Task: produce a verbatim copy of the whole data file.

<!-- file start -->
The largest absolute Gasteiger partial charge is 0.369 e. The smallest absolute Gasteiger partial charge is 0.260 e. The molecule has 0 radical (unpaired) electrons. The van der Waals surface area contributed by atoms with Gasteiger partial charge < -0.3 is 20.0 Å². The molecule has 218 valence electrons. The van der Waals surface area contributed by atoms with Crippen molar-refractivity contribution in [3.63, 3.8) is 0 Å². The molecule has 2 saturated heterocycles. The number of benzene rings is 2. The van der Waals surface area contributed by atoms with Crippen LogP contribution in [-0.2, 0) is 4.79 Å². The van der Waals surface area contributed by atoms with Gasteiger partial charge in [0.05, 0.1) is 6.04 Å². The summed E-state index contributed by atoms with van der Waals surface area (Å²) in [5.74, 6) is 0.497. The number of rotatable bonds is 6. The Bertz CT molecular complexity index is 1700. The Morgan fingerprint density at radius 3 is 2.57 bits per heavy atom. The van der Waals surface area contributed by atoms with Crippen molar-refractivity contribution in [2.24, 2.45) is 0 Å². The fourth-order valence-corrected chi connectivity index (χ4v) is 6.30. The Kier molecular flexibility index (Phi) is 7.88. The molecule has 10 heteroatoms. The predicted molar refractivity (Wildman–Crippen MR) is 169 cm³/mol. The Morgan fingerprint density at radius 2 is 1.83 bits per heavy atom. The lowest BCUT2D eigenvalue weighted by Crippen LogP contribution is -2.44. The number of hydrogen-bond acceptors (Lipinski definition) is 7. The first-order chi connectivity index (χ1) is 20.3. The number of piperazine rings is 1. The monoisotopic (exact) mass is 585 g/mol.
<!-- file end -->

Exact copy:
The largest absolute Gasteiger partial charge is 0.369 e. The smallest absolute Gasteiger partial charge is 0.260 e. The molecule has 0 radical (unpaired) electrons. The van der Waals surface area contributed by atoms with Gasteiger partial charge < -0.3 is 20.0 Å². The molecule has 218 valence electrons. The van der Waals surface area contributed by atoms with Crippen molar-refractivity contribution in [3.63, 3.8) is 0 Å². The molecule has 2 saturated heterocycles. The number of benzene rings is 2. The van der Waals surface area contributed by atoms with Crippen LogP contribution in [-0.2, 0) is 4.79 Å². The van der Waals surface area contributed by atoms with Gasteiger partial charge in [0.05, 0.1) is 6.04 Å². The summed E-state index contributed by atoms with van der Waals surface area (Å²) in [5.74, 6) is 0.497. The number of rotatable bonds is 6. The Bertz CT molecular complexity index is 1700. The Morgan fingerprint density at radius 3 is 2.57 bits per heavy atom. The van der Waals surface area contributed by atoms with Crippen molar-refractivity contribution in [2.24, 2.45) is 0 Å². The fourth-order valence-corrected chi connectivity index (χ4v) is 6.30. The Kier molecular flexibility index (Phi) is 7.88. The molecule has 10 heteroatoms. The predicted molar refractivity (Wildman–Crippen MR) is 169 cm³/mol. The Morgan fingerprint density at radius 2 is 1.83 bits per heavy atom. The lowest BCUT2D eigenvalue weighted by Crippen LogP contribution is -2.44. The number of hydrogen-bond acceptors (Lipinski definition) is 7. The first-order chi connectivity index (χ1) is 20.3. The number of piperazine rings is 1. The monoisotopic (exact) mass is 585 g/mol.